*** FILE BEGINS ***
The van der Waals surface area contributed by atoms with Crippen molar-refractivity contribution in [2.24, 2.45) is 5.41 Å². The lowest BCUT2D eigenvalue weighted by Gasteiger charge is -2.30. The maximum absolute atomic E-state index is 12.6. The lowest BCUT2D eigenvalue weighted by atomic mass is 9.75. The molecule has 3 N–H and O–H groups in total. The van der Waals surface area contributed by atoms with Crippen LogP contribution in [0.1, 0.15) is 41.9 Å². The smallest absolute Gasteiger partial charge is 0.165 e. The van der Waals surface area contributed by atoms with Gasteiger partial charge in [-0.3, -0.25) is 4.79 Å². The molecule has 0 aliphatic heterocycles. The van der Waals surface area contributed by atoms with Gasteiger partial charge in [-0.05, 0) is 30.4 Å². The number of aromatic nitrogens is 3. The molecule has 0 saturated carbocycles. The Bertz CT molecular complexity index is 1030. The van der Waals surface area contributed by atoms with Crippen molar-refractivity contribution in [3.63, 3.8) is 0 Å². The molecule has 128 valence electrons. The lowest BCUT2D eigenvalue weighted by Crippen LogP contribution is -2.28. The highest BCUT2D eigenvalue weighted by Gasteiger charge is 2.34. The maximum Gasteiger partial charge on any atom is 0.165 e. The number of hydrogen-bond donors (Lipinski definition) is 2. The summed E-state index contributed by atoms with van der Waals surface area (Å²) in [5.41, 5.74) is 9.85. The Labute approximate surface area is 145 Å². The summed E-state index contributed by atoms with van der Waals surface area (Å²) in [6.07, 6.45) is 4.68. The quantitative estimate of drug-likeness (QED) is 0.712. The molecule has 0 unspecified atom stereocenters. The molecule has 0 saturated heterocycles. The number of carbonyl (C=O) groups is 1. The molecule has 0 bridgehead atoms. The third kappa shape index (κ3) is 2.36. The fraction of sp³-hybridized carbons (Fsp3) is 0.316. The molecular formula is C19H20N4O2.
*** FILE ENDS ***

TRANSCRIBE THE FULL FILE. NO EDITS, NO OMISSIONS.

The van der Waals surface area contributed by atoms with Crippen molar-refractivity contribution in [2.24, 2.45) is 5.41 Å². The lowest BCUT2D eigenvalue weighted by Gasteiger charge is -2.30. The maximum absolute atomic E-state index is 12.6. The lowest BCUT2D eigenvalue weighted by atomic mass is 9.75. The molecule has 3 N–H and O–H groups in total. The van der Waals surface area contributed by atoms with Crippen LogP contribution in [0.1, 0.15) is 41.9 Å². The smallest absolute Gasteiger partial charge is 0.165 e. The van der Waals surface area contributed by atoms with Gasteiger partial charge in [-0.3, -0.25) is 4.79 Å². The molecule has 0 aliphatic heterocycles. The van der Waals surface area contributed by atoms with Gasteiger partial charge in [-0.05, 0) is 30.4 Å². The number of aromatic nitrogens is 3. The molecule has 0 saturated carbocycles. The Bertz CT molecular complexity index is 1030. The van der Waals surface area contributed by atoms with Crippen molar-refractivity contribution in [3.63, 3.8) is 0 Å². The molecule has 128 valence electrons. The lowest BCUT2D eigenvalue weighted by Crippen LogP contribution is -2.28. The highest BCUT2D eigenvalue weighted by Gasteiger charge is 2.34. The maximum Gasteiger partial charge on any atom is 0.165 e. The number of hydrogen-bond donors (Lipinski definition) is 2. The summed E-state index contributed by atoms with van der Waals surface area (Å²) in [5.41, 5.74) is 9.85. The Labute approximate surface area is 145 Å². The summed E-state index contributed by atoms with van der Waals surface area (Å²) in [6.07, 6.45) is 4.68. The quantitative estimate of drug-likeness (QED) is 0.712. The molecule has 0 unspecified atom stereocenters. The molecule has 0 saturated heterocycles. The number of carbonyl (C=O) groups is 1. The molecule has 0 bridgehead atoms. The third kappa shape index (κ3) is 2.36. The fraction of sp³-hybridized carbons (Fsp3) is 0.316. The molecular formula is C19H20N4O2.